The preparations are approved for use in metastatic breast cancer. Aromatase inhibitors and tamoxifen are available as adjuvant treatment options for postmenopausal women. In addition to an "upfront" therapy (five years of aromatase inhibitors), a so-called switch therapy with a change of medication (tamoxifen aromatase inhibitors or aromatase inhibitors → tamoxifen) is also possible.
Undesirable effectsThis section has been translated automatically.
Due to their long half-life, the drugs only need to be taken once a day. The side effects are comparable to menopausal symptoms. They are due to the lack of estradiol and include hot flushes, dry vagina, osteoporosis with spontaneous fractures, arthralgia, myalgia, fatigue, sweating and headaches.
Arthralgia: As the occurrence of joint pain is the most common reason for discontinuing treatment, both education and effective management of the condition are important.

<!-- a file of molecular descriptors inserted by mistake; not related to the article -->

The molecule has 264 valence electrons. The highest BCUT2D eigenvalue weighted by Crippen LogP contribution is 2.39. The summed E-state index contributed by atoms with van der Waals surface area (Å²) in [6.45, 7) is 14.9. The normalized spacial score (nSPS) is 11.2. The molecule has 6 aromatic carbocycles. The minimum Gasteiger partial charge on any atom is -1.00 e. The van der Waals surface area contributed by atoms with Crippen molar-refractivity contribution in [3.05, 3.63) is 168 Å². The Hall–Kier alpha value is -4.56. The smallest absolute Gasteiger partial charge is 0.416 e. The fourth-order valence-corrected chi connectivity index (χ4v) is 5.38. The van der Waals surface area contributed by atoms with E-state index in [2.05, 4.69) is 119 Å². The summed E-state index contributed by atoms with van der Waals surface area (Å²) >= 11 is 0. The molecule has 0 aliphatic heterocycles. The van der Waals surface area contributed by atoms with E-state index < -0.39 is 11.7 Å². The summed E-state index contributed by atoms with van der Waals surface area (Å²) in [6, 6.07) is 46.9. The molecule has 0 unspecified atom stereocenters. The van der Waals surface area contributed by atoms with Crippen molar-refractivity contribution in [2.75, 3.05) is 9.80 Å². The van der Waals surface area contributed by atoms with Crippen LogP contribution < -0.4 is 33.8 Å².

Osteoporosis: The current S3 guideline Osteoporosis(www.dv-osteologie.org) recommends that additional risk factors (e.g. co-medication with corticosteroids, immobility) should be assessed before starting aromatase inhibitor treatment and, if necessary, a basic diagnosis with bone density testing (especially in women > 60 years).
Skin lesions are rather rare: cutaneous vasculitis, leukocytoclastic vasculitis, erythema nodosum, non-specific erythema, subacute cutaneous lupus erythematosus (Shoda H et al. 2005; Woodford RG et al. 2019). Occasionally, radiation recall dermatitis has also been described (Kim YJ et al. 2020). Depending on the skin condition, topical corticosteroids are recommended as therapy. Gfls. an alternative aromatase inhibitor is recommended.
Compared to the estrogen receptor antagonists less thromboembolic events and endometrial carcinomas occur.
ContraindicationThis section has been translated automatically.
In principle, these drugs are contraindicated in women before menopause (pregnancy, lactation).
Anastrozole must not be used in women with severe liver or kidney dysfunction.
PreparationsThis section has been translated automatically.
Note(s)This section has been translated automatically.